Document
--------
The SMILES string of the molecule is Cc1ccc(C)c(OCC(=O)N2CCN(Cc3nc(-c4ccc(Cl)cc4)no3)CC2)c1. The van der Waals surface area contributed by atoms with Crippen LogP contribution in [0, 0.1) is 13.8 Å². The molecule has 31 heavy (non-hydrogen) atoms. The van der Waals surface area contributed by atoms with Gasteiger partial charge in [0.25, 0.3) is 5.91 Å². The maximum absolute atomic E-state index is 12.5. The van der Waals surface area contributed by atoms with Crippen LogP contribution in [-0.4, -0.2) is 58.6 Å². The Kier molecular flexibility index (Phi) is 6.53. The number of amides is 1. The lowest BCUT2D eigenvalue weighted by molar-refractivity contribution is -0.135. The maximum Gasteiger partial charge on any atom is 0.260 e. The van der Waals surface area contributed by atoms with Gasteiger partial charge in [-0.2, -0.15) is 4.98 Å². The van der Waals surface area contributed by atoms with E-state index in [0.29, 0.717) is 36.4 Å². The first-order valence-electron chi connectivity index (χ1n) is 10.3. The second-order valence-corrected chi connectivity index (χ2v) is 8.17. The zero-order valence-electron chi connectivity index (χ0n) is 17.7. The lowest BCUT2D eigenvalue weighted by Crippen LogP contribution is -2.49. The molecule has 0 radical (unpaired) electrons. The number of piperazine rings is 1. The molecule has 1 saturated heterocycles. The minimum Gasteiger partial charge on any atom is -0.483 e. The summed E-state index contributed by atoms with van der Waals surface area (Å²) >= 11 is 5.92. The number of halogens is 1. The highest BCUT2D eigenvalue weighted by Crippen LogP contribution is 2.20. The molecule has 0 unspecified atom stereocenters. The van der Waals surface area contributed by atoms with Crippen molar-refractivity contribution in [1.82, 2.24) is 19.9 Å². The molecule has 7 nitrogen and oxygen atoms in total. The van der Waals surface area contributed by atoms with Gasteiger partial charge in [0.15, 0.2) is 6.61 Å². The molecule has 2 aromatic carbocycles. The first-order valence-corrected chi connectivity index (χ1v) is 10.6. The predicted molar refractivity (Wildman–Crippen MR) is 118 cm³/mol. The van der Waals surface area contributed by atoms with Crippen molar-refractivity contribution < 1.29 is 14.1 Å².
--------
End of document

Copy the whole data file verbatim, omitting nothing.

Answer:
The SMILES string of the molecule is Cc1ccc(C)c(OCC(=O)N2CCN(Cc3nc(-c4ccc(Cl)cc4)no3)CC2)c1. The van der Waals surface area contributed by atoms with Crippen LogP contribution in [0, 0.1) is 13.8 Å². The molecule has 31 heavy (non-hydrogen) atoms. The van der Waals surface area contributed by atoms with Gasteiger partial charge in [0.25, 0.3) is 5.91 Å². The maximum absolute atomic E-state index is 12.5. The van der Waals surface area contributed by atoms with Crippen LogP contribution in [-0.4, -0.2) is 58.6 Å². The Kier molecular flexibility index (Phi) is 6.53. The number of amides is 1. The lowest BCUT2D eigenvalue weighted by molar-refractivity contribution is -0.135. The maximum Gasteiger partial charge on any atom is 0.260 e. The van der Waals surface area contributed by atoms with Gasteiger partial charge in [-0.2, -0.15) is 4.98 Å². The van der Waals surface area contributed by atoms with E-state index in [0.29, 0.717) is 36.4 Å². The first-order valence-electron chi connectivity index (χ1n) is 10.3. The second-order valence-corrected chi connectivity index (χ2v) is 8.17. The zero-order valence-electron chi connectivity index (χ0n) is 17.7. The lowest BCUT2D eigenvalue weighted by Crippen LogP contribution is -2.49. The molecule has 0 radical (unpaired) electrons. The number of piperazine rings is 1. The molecule has 1 saturated heterocycles. The minimum Gasteiger partial charge on any atom is -0.483 e. The summed E-state index contributed by atoms with van der Waals surface area (Å²) >= 11 is 5.92. The number of halogens is 1. The highest BCUT2D eigenvalue weighted by Crippen LogP contribution is 2.20. The molecule has 0 unspecified atom stereocenters. The van der Waals surface area contributed by atoms with Crippen molar-refractivity contribution in [1.82, 2.24) is 19.9 Å². The molecule has 7 nitrogen and oxygen atoms in total. The van der Waals surface area contributed by atoms with Gasteiger partial charge in [0.15, 0.2) is 6.61 Å². The molecule has 2 aromatic carbocycles. The first-order valence-corrected chi connectivity index (χ1v) is 10.6. The predicted molar refractivity (Wildman–Crippen MR) is 118 cm³/mol. The van der Waals surface area contributed by atoms with Crippen molar-refractivity contribution < 1.29 is 14.1 Å².